Hoe kan een project ontsporen en hoe breng je het weer op de rails?

De projectmanagement standaards zeggen er weinig of niets over. Dat roept vooral op: “zoek het zelf maar uit..”

AMI Consultancy organiseert daarom vier keer per jaar de Masterclass Project Recovery. Voor data 2016: http://www.recoveringprojects.nl.

Een leerzame en stimulerende belevenis voor projectmanagers, opdrachtgevers en stakeholders.

“een beeldvorming van minstreel vs chirurg, de veehouder vs jager maken de masterclass krachtig” | “kleinschalige opzet waardoor een ontspannen, open atmosfeer ontstond met veel ruimte voor respectvolle interactie” | “ik ben zeker geïnteresseerd in een vervolgsessie om een aantal zaken extra onder de loep te nemen”

Gebaseerd op praktijkervaringen en wetenschappelijke kennis reiken Martijn Jong en Peter Storm een integrale aanpak aan waarin ‘hard’ en ‘zacht’ elkaar versterken.


Voor meer informatie en aanmelden: www.recoveringprojects.nl

The principles of Cooperation(s)

Marjon Oosterhout is one of our regular bloggers and also happens to be a great person and sparring partner. Here she writes about the principles of becoming a team. If you do not need each other, there is no need nor reason to call yourself a team; you are (at best) a ‘club’ and share the same membership…

We need each other. We know each other. We trust each other.

These are the principles based on which Mayer Friedrich Raiffeissen founded a credit society, where members’ deposits served to provide loans for other members. The first Cooperative bank 150 years ago.

For me these 3 simple principles are still the foundation for effective cooperation. Not just for companies with a co-operative structure, , but for co-operation and collaboration within and between teams in general. A lot of the work I do with teams is about effective teamwork and cross-business collaboration. Most of the struggles I experience are related to these 3 principles.

Earlier this year I worked with an executive team that really wasn’t a team. It was a group of individuals responsible for their own portfolio of businesses and functions. I asked them if they had a shared aspiration. It turned out they didn’t, the lack of such an aspiration simply meant they didn’t need each other. They could achieve their individual targets faster without than with each other. So why would they co-operate? Their perception was it would slow them down. Two of them seemed to really connect, as it turned out they both had an autistic sun. I asked the others what they knew about their colleagues …. not a lot.

The question do you really trust each other I didn’t dare the ask at that moment. (Now I do!)

These are simple principles and I know over-simplification is dangerous. Still we shouldn’t confuse simple with easy! My belief is that it is worth taking the time for quality dialogues to establish a shared aspiration and to identity why and how the team-members need each other. To focus on the differences (diversity) as a source of added value. To get to know each other, also as human beings. Both serve as the foundation for developing trust. I’m pretty sure that that overloaded, task focused meeting agenda’s don’t help.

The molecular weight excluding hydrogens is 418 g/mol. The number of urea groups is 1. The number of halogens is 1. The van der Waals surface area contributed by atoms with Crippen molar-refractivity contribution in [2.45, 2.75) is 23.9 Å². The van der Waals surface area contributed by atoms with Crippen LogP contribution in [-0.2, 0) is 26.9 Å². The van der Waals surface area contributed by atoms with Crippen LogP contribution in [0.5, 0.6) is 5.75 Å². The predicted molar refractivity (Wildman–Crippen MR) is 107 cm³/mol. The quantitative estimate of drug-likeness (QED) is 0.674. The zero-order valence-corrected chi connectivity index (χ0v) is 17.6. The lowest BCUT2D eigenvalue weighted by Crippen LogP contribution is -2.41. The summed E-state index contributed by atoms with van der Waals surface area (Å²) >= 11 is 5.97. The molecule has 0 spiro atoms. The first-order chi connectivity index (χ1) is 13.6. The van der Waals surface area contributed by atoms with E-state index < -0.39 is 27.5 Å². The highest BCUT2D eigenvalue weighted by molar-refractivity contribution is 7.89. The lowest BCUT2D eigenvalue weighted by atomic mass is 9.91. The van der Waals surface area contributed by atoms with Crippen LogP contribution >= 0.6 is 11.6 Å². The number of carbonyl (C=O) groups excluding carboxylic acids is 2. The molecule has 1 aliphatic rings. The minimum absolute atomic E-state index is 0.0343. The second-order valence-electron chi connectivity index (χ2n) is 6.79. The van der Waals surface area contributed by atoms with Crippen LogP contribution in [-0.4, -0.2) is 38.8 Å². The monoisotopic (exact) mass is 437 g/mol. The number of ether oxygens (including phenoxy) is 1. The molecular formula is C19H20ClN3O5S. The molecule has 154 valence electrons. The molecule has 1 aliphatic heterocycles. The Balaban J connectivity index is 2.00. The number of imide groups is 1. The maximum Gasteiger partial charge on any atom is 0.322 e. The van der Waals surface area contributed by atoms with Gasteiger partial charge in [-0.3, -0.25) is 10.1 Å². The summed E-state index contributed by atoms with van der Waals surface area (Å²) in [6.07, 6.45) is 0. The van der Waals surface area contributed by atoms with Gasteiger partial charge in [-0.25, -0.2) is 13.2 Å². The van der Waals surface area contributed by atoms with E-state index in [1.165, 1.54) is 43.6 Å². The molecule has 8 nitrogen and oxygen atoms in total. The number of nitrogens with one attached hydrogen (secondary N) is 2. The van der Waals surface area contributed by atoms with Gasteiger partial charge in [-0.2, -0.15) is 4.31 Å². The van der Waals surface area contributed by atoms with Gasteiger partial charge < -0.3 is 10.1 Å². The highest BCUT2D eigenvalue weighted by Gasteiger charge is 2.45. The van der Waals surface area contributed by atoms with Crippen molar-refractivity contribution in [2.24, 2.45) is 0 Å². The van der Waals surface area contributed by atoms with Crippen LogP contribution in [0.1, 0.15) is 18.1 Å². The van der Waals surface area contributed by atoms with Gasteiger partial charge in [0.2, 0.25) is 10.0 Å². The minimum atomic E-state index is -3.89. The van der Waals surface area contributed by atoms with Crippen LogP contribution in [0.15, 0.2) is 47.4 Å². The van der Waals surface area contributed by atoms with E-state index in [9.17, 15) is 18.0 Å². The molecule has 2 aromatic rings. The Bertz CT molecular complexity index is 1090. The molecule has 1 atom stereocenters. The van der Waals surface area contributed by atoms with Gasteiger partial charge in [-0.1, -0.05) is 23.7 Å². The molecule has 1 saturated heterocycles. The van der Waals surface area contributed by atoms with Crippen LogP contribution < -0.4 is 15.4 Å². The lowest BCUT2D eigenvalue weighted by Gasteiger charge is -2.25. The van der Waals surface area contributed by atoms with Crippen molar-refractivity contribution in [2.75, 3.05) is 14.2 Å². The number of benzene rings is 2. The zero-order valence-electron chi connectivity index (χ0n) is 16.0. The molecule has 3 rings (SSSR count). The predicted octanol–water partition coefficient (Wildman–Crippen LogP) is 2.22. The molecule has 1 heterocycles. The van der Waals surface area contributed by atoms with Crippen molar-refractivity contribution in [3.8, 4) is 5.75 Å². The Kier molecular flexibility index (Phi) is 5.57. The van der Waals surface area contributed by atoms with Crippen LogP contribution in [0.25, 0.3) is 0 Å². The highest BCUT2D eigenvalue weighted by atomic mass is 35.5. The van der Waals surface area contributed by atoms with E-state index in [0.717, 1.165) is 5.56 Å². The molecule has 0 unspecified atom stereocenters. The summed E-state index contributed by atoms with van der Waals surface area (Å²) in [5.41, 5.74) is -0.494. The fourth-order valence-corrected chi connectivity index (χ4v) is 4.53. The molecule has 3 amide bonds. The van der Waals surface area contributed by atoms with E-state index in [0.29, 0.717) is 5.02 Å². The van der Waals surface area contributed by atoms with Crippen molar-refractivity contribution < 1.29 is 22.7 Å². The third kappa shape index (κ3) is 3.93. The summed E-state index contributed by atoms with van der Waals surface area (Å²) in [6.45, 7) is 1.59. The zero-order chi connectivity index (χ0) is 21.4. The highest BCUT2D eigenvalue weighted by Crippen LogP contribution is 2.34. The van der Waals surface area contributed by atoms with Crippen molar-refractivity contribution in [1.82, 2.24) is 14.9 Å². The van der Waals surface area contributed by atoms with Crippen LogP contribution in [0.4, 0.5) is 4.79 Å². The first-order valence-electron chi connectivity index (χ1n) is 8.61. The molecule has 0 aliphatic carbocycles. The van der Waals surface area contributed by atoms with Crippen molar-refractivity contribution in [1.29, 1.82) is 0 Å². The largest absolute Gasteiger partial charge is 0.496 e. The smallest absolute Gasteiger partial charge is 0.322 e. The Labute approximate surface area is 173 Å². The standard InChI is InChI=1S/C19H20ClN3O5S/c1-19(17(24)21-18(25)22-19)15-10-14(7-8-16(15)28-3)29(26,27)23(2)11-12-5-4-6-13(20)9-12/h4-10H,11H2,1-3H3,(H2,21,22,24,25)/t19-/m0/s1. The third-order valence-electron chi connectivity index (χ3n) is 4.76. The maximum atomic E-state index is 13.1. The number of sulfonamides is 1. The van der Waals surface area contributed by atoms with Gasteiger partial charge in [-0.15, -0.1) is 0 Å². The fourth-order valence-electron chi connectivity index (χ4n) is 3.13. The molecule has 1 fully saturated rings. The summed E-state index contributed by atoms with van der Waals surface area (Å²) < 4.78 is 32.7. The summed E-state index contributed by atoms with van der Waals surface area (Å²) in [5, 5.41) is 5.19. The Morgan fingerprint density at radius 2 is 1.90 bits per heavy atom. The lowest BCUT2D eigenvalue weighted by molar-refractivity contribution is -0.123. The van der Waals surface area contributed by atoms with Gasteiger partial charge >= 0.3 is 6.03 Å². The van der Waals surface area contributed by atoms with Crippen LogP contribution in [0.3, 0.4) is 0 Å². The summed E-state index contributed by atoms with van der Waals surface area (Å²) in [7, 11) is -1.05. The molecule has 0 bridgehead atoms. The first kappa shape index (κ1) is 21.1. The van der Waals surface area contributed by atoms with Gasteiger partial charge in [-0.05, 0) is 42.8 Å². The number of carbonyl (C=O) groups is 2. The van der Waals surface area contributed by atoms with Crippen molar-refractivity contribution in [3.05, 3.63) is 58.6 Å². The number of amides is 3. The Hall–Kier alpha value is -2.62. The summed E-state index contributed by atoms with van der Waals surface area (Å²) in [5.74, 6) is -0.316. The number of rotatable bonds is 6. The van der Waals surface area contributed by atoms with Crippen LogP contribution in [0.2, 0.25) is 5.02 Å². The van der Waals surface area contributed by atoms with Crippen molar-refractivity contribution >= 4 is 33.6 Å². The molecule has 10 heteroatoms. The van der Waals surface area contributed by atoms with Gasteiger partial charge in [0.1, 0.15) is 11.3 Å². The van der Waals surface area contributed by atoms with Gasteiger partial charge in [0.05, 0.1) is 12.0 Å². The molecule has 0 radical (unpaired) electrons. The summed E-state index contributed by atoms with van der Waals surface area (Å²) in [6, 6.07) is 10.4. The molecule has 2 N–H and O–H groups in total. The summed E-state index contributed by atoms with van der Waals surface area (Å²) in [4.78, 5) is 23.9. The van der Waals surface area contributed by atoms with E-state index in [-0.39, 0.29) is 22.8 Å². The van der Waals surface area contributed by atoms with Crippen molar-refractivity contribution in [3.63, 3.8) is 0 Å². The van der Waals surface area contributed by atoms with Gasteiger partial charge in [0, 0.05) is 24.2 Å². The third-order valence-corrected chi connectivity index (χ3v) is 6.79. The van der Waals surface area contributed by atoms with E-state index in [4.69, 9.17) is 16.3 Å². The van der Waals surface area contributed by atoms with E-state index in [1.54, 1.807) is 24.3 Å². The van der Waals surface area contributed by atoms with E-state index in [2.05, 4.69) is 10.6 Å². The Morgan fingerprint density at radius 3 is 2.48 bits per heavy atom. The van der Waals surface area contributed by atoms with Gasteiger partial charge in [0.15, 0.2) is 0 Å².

Hopefully you will take the time to enjoy the summer, relax and maybe reflect on these 150 years old leadership lessons.


Passion for talent

Great thought on leadership by Brad Smith

Sometimes, for no reason, you stubble upon an article or blog that really hits a sweet spot. This blog by Brad Smith is really inspiring because of the clear insight and message. He really succeeded in translating a ‘big topic’ into an easy to understand concept and that is not easy at all.. The most difficult part is to learn to adopt these leadership principles.

I really would like to share it with you and I hope he’s ok with that.


How to scale your leadership style

“I was recently asked how I think about scaling leadership.

To answer the question, I first need to share my view of leadership, which is grounded in the belief that it is not a leader’s job to put greatness into people. But rather, it is our job to acknowledge the greatness that already exists and create opportunities and an environment for that greatness to come out.

So as your organization grows in size and complexity, how do you move from being a personal trainer where it’s one-on-one training for a small team of employees, to someone who can have an impact across a large group of people and advance the capability of the entire group? From my experience, this requires three techniques:

Your ability to create focus. A leader should strive to paint an inspiring vision. Most people don’t want to run from something, but rather they seek to run to something. As individuals, we want to be a part of something greater than themselves. A leader should paint this inspiring vision, and then articulate the priorities to help help people know how to make progress against that vision.